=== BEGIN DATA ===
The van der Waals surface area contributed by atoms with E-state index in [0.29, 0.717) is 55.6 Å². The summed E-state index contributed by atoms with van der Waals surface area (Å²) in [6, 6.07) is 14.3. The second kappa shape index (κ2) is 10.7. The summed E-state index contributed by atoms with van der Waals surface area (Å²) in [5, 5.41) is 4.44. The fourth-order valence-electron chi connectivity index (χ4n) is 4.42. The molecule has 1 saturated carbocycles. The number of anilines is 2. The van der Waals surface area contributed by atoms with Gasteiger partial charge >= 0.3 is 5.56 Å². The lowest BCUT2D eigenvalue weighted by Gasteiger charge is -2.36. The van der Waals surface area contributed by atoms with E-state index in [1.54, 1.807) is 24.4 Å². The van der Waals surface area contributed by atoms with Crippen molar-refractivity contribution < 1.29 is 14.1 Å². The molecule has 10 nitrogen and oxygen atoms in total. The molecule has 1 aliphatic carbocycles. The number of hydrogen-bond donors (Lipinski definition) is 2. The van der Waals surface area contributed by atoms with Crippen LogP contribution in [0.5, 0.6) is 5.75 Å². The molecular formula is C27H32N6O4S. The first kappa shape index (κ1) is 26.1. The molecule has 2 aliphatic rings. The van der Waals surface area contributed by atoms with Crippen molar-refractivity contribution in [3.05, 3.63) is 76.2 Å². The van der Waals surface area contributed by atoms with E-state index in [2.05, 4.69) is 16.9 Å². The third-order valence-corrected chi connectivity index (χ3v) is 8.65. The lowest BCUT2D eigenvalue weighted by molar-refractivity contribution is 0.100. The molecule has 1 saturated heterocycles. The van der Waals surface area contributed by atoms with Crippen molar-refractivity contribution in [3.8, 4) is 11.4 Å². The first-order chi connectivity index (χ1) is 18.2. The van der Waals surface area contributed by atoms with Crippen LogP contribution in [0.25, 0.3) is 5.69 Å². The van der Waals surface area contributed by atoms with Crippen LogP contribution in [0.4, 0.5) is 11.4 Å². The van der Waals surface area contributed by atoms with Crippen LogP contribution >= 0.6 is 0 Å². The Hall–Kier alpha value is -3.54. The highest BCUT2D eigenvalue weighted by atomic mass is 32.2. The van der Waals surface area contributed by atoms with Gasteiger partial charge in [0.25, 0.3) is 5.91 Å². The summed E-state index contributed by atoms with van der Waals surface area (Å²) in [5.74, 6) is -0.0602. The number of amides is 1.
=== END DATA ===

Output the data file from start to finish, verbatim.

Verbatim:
The van der Waals surface area contributed by atoms with E-state index in [0.29, 0.717) is 55.6 Å². The summed E-state index contributed by atoms with van der Waals surface area (Å²) in [6, 6.07) is 14.3. The second kappa shape index (κ2) is 10.7. The summed E-state index contributed by atoms with van der Waals surface area (Å²) in [5, 5.41) is 4.44. The fourth-order valence-electron chi connectivity index (χ4n) is 4.42. The molecule has 1 saturated carbocycles. The number of anilines is 2. The van der Waals surface area contributed by atoms with Gasteiger partial charge >= 0.3 is 5.56 Å². The lowest BCUT2D eigenvalue weighted by Gasteiger charge is -2.36. The van der Waals surface area contributed by atoms with E-state index in [1.54, 1.807) is 24.4 Å². The van der Waals surface area contributed by atoms with Crippen molar-refractivity contribution < 1.29 is 14.1 Å². The molecule has 10 nitrogen and oxygen atoms in total. The molecule has 1 aliphatic carbocycles. The number of hydrogen-bond donors (Lipinski definition) is 2. The van der Waals surface area contributed by atoms with Crippen LogP contribution in [0.5, 0.6) is 5.75 Å². The molecular formula is C27H32N6O4S. The first kappa shape index (κ1) is 26.1. The molecule has 2 aliphatic rings. The van der Waals surface area contributed by atoms with Crippen molar-refractivity contribution in [3.05, 3.63) is 76.2 Å². The van der Waals surface area contributed by atoms with E-state index in [2.05, 4.69) is 16.9 Å². The third-order valence-corrected chi connectivity index (χ3v) is 8.65. The lowest BCUT2D eigenvalue weighted by molar-refractivity contribution is 0.100. The molecule has 1 saturated heterocycles. The van der Waals surface area contributed by atoms with Crippen molar-refractivity contribution in [3.8, 4) is 11.4 Å². The first-order chi connectivity index (χ1) is 18.2. The van der Waals surface area contributed by atoms with Crippen LogP contribution in [0.25, 0.3) is 5.69 Å². The van der Waals surface area contributed by atoms with Crippen LogP contribution in [0.4, 0.5) is 11.4 Å². The van der Waals surface area contributed by atoms with Crippen LogP contribution >= 0.6 is 0 Å². The Hall–Kier alpha value is -3.54. The highest BCUT2D eigenvalue weighted by atomic mass is 32.2. The van der Waals surface area contributed by atoms with Gasteiger partial charge in [0.25, 0.3) is 5.91 Å². The summed E-state index contributed by atoms with van der Waals surface area (Å²) in [5.74, 6) is -0.0602. The number of amides is 1.